Egypt’s Bibliotheca Alexandrina bridges city’s ancient, modern times

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Bibliotheca Alexandrina, a massive unique library and cultural symbol of the Egyptian Mediterranean coastal city of Alexandria which was founded by King Alexander the Great some 2,300 years ago, features a disc-shaped exterior and 11 internal levels, all under one glistening, tilting roof.

The iconic library was inaugurated in 2002 as a revival of the original ancient Library of Alexandria, which was one of the largest and most significant libraries worldwide before being destroyed by a fire a few decades BC.

“Egypt has worked hard since the 1990s to rebuild, organize and employ the library and operate it in the way we see now,” Mostafa El-Feki, director of the new Bibliotheca Alexandrina, told Xinhua, noting the new library was built on the same site of the old one.

“The most important role of the library is the cultural role it plays. I believe the cultural factor is the most influential in contemporary international relations,” he said.

El-Feki sees the new library as an extension of the old one, which was “a huge cultural edifice built in the Hellenistic Greek era, completed during the reign of King Ptolemy II, and burnt in mysterious circumstances unknown until now.”

The main hall of the new spacious Bibliotheca Alexandrina consists of 11 levels under one roof, with a total area of more than 20,000 square meters and shelves that can host 8 million books.

The huge library also contains several specialized sub-libraries, say, for children, young people and the visually impaired.

“Bibliotheca Alexandrina is not only a library for reading but rather an integrated cultural complex, as it contains four specialized museums, four sub-libraries for people with special needs, and 13 research centers in all branches of science,” said Mohamed Soliman, head of the Cultural Outreach Sector of the library.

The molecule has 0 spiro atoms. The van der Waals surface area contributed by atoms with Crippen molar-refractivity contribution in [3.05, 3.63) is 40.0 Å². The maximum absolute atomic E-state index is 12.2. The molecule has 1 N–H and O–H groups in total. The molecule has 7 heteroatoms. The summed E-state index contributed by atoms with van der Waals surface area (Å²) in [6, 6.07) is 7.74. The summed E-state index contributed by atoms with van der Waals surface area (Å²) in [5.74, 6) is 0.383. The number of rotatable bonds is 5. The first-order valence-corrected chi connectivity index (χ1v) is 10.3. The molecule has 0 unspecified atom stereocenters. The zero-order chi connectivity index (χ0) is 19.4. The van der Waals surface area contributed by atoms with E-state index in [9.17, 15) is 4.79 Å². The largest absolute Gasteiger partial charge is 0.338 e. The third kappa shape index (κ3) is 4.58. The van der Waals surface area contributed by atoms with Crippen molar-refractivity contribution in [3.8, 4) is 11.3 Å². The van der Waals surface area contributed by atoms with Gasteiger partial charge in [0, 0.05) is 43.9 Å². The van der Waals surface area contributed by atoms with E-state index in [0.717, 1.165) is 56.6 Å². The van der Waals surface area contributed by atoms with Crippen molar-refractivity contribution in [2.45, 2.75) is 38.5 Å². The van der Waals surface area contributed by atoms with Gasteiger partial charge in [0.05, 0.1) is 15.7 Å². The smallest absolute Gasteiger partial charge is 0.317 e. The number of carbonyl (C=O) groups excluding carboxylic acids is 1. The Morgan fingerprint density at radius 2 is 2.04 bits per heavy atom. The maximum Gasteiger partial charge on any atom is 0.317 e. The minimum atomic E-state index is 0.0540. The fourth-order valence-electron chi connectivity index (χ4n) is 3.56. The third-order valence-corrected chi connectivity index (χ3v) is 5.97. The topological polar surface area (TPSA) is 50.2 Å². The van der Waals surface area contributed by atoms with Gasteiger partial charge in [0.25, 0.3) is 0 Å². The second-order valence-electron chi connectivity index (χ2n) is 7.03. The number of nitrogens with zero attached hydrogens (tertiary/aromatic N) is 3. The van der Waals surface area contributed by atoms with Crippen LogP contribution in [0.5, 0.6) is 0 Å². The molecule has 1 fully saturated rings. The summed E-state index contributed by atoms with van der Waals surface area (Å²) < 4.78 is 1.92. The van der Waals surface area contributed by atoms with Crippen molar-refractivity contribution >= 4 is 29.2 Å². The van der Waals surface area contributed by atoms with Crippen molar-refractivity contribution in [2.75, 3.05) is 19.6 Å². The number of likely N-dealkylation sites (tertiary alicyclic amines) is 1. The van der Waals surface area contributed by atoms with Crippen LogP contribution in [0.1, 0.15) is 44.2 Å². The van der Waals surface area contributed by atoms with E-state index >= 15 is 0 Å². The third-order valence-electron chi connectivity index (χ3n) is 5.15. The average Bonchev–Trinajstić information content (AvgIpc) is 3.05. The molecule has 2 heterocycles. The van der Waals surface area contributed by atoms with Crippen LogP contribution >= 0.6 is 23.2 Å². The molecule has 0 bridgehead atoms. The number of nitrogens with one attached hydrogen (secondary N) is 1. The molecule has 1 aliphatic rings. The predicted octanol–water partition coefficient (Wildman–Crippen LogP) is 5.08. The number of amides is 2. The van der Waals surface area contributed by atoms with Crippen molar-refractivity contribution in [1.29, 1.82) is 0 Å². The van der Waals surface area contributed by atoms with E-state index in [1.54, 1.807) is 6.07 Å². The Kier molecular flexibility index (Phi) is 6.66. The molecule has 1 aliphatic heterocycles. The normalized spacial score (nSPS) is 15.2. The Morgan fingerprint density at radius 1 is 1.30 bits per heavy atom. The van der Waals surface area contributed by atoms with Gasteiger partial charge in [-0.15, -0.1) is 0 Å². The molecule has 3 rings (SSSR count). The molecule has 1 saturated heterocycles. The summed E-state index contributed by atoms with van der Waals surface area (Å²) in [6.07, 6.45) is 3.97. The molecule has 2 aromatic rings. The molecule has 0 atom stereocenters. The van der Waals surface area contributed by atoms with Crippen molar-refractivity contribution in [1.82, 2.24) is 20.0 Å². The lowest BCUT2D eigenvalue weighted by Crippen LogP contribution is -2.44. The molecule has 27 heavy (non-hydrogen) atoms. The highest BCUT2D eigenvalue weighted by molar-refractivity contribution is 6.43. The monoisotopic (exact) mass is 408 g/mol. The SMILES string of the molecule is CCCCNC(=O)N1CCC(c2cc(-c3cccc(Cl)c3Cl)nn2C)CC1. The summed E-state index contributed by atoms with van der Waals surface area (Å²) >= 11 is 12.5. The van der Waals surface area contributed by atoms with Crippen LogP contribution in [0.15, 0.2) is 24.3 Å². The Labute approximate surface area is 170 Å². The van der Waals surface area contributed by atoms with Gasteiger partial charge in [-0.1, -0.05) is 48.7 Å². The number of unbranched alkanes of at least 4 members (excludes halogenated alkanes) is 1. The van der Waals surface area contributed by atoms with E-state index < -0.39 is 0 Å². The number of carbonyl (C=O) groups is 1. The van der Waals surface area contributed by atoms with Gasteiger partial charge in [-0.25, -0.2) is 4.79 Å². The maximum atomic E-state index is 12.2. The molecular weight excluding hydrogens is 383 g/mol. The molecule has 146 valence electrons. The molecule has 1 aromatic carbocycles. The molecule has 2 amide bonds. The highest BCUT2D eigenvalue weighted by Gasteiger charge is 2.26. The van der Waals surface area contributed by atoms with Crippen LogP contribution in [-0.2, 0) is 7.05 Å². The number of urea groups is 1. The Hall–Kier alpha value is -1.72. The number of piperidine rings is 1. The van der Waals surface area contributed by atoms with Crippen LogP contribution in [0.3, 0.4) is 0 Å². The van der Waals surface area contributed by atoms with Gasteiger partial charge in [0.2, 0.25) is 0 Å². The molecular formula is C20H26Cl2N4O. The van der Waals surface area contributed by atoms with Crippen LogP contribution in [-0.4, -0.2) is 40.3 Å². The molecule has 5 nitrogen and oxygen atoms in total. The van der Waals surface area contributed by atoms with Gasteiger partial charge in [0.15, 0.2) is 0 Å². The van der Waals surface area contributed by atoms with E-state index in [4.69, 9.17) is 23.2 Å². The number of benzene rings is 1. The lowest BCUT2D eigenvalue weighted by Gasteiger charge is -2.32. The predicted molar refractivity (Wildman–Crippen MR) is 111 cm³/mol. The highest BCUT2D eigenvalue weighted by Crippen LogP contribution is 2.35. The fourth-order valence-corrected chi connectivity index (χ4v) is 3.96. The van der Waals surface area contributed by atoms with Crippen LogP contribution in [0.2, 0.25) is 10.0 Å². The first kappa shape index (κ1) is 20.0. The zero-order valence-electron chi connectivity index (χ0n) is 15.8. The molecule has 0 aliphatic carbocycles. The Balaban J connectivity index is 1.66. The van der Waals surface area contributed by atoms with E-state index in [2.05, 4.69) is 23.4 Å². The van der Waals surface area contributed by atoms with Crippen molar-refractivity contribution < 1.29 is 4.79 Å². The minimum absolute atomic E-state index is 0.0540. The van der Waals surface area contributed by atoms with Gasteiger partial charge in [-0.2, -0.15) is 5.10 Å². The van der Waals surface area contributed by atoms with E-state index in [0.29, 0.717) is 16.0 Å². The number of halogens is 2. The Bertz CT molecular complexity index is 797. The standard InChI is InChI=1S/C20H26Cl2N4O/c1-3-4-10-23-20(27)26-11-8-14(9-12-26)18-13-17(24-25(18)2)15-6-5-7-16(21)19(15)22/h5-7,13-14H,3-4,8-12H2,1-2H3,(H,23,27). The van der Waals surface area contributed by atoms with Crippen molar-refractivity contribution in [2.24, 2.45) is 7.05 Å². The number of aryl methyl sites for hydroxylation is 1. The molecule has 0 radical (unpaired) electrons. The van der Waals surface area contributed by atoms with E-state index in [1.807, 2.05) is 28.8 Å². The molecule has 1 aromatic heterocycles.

Among the library’s research centers are the Manuscript Center, the Center for Strategic Studies, the Writing and Scripts Center and Zahi Hawass Center of Egyptology.

It also has about 13 fine art exhibitions and a center for arts including theater and cinema, according to Soliman.

One of its four major museums is the Manuscript and Rare Book Museum, which includes about 120 manuscripts and 60 rare books kept in 60 showcases, some of which are more than 1,000 years old, according to the museum director Nadia El-Sarrif.

One of the most important rare books is an original copy of Description de l’Egypte printed in Paris in 1821 following the French military campaign in Egypt, El-Sarrif told Xinhua.

Since its opening 20 years ago, Bibliotheca Alexandrina has become a main destination for students and researchers from Egypt and nearby countries, as well as a major stop for local and foreign tourists in Alexandria.

Mohamed Al-Fatih Osman, a PhD student of computer science, came specially from Sudan to subscribe at Bibliotheca Alexandrina and became a frequent visitor of the library.

“I found that it is the closest best library to Sudan where I can find good references and researches through which I can achieve my research goals,” Osman told Xinhua inside the library.

Tasneem Ragab, a high school student from Alexandria, was occupied reading an Arabic book on the brain and the nerve system.

“I love reading in general, so I come here because I know I will find books on all subjects of interest to me, such as scientific and linguistic books,” she said, adding the library can be visited for reading, studying or entertainment.

The external vast yard of the library is most characterized by a large ball-like structure, half of which is transparent to visitors, and underneath lies a planetarium and the History of Science Museum.

Bibliotheca Alexandrina can accommodate 3,000 visitors at a time, but entry is currently restricted to 1,000 per day as a precautionary measure against the spread of COVID-19.

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